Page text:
Dolphinfish, commonly called mahi mahi (meaning “strong strong” in Polynesian), are found in tropical and subtropical waters around the world. Dolphinfish are not related to dolphin the mammal. Dolphinfish have a short life span, living no longer than five years. Males typically outlive females. Dolphinfish are non-selective, predatory foragers that feed on species such as jellyfish, octopus, squid, and the juvenile triggerfish, tunas, billfish, and jacks.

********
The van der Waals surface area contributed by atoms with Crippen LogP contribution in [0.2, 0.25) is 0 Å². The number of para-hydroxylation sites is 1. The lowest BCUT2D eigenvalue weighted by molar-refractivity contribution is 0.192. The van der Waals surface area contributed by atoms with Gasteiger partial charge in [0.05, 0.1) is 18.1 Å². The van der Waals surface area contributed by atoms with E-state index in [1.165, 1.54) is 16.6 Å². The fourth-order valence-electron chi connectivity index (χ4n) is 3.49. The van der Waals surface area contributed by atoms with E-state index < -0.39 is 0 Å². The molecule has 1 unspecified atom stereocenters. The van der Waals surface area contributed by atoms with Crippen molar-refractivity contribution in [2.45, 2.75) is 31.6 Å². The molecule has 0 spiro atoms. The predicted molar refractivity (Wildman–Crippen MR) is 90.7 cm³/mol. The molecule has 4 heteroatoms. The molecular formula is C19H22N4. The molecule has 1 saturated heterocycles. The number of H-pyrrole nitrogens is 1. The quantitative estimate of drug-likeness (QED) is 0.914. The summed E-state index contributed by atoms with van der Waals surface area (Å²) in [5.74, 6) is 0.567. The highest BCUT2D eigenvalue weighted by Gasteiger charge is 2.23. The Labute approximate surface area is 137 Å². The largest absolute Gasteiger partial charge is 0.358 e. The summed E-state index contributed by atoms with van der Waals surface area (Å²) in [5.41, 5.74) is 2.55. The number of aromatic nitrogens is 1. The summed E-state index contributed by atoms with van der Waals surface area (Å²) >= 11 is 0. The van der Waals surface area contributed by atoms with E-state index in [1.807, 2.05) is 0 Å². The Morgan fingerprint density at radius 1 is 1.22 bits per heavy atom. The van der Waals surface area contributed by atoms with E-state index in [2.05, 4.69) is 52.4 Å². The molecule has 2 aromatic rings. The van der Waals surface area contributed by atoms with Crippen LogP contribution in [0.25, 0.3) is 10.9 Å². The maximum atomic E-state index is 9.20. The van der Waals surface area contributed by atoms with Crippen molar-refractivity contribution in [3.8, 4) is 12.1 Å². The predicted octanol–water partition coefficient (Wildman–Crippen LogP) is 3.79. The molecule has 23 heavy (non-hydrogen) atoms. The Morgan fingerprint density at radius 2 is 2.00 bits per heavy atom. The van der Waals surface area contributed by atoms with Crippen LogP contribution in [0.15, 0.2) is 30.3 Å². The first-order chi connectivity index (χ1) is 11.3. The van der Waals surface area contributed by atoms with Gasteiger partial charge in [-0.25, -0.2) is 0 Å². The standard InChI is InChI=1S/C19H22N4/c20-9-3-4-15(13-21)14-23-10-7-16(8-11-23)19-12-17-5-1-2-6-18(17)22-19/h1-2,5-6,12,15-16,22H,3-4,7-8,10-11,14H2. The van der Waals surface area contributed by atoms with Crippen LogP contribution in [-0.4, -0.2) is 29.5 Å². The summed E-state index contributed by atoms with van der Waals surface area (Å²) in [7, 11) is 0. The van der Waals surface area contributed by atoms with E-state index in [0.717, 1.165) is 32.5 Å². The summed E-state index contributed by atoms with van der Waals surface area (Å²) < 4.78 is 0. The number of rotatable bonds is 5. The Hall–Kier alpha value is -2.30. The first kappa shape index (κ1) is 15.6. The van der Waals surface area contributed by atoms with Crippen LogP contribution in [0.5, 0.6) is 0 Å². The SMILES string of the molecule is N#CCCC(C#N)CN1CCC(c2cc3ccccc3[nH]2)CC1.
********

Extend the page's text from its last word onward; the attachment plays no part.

In the Atlantic, dolphinfish are attracted to Sargassum, a floating brown alga, which serves as a hiding place and source of food. They spawn under the Sargassum patches during June and July in the Gulf Stream near North Carolina.
Dolphinfish are low in saturated fat and are a good source of vitamin B12, phosphorus, and potassium and a very good source of protein, niacin, vitamin B6, and selenium.
Dolphinfish from Maine to Florida are managed through the South Atlantic Fishery Management Council’s (SAFMC), Dolphin Wahoo Fishery of the Atlantic Fishery Management Plan (FMP) in cooperation with the Mid-Atlantic and New England Councils. For more information on this species, visit http://www.fishwatch.gov/.
Contributed by Barry Nash